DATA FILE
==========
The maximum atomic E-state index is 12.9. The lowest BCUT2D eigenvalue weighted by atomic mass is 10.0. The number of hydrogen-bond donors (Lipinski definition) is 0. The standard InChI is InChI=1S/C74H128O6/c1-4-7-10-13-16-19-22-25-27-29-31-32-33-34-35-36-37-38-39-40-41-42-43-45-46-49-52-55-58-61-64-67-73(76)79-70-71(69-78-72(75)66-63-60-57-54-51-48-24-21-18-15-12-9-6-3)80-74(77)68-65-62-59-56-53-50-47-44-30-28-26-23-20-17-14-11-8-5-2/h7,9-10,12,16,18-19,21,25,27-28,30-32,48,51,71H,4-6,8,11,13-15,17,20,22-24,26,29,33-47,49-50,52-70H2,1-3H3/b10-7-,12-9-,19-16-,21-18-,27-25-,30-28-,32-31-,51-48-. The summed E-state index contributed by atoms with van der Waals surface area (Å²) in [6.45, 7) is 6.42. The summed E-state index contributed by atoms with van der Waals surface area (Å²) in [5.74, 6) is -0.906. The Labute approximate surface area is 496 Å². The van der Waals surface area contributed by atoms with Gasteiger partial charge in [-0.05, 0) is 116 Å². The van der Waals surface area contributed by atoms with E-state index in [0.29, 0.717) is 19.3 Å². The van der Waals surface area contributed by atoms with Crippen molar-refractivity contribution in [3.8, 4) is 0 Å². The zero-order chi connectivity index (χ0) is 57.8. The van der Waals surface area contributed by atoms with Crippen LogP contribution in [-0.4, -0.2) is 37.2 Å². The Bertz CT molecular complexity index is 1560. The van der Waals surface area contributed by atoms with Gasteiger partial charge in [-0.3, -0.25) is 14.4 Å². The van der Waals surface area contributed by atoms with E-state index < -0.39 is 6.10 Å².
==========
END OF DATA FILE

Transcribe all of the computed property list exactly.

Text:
The maximum atomic E-state index is 12.9. The lowest BCUT2D eigenvalue weighted by atomic mass is 10.0. The number of hydrogen-bond donors (Lipinski definition) is 0. The standard InChI is InChI=1S/C74H128O6/c1-4-7-10-13-16-19-22-25-27-29-31-32-33-34-35-36-37-38-39-40-41-42-43-45-46-49-52-55-58-61-64-67-73(76)79-70-71(69-78-72(75)66-63-60-57-54-51-48-24-21-18-15-12-9-6-3)80-74(77)68-65-62-59-56-53-50-47-44-30-28-26-23-20-17-14-11-8-5-2/h7,9-10,12,16,18-19,21,25,27-28,30-32,48,51,71H,4-6,8,11,13-15,17,20,22-24,26,29,33-47,49-50,52-70H2,1-3H3/b10-7-,12-9-,19-16-,21-18-,27-25-,30-28-,32-31-,51-48-. The summed E-state index contributed by atoms with van der Waals surface area (Å²) in [6.45, 7) is 6.42. The summed E-state index contributed by atoms with van der Waals surface area (Å²) in [5.74, 6) is -0.906. The Labute approximate surface area is 496 Å². The van der Waals surface area contributed by atoms with Gasteiger partial charge in [-0.05, 0) is 116 Å². The van der Waals surface area contributed by atoms with E-state index in [0.29, 0.717) is 19.3 Å². The van der Waals surface area contributed by atoms with Crippen molar-refractivity contribution in [3.8, 4) is 0 Å². The zero-order chi connectivity index (χ0) is 57.8. The van der Waals surface area contributed by atoms with Crippen LogP contribution in [-0.4, -0.2) is 37.2 Å². The Bertz CT molecular complexity index is 1560. The van der Waals surface area contributed by atoms with Gasteiger partial charge in [-0.3, -0.25) is 14.4 Å². The van der Waals surface area contributed by atoms with E-state index < -0.39 is 6.10 Å².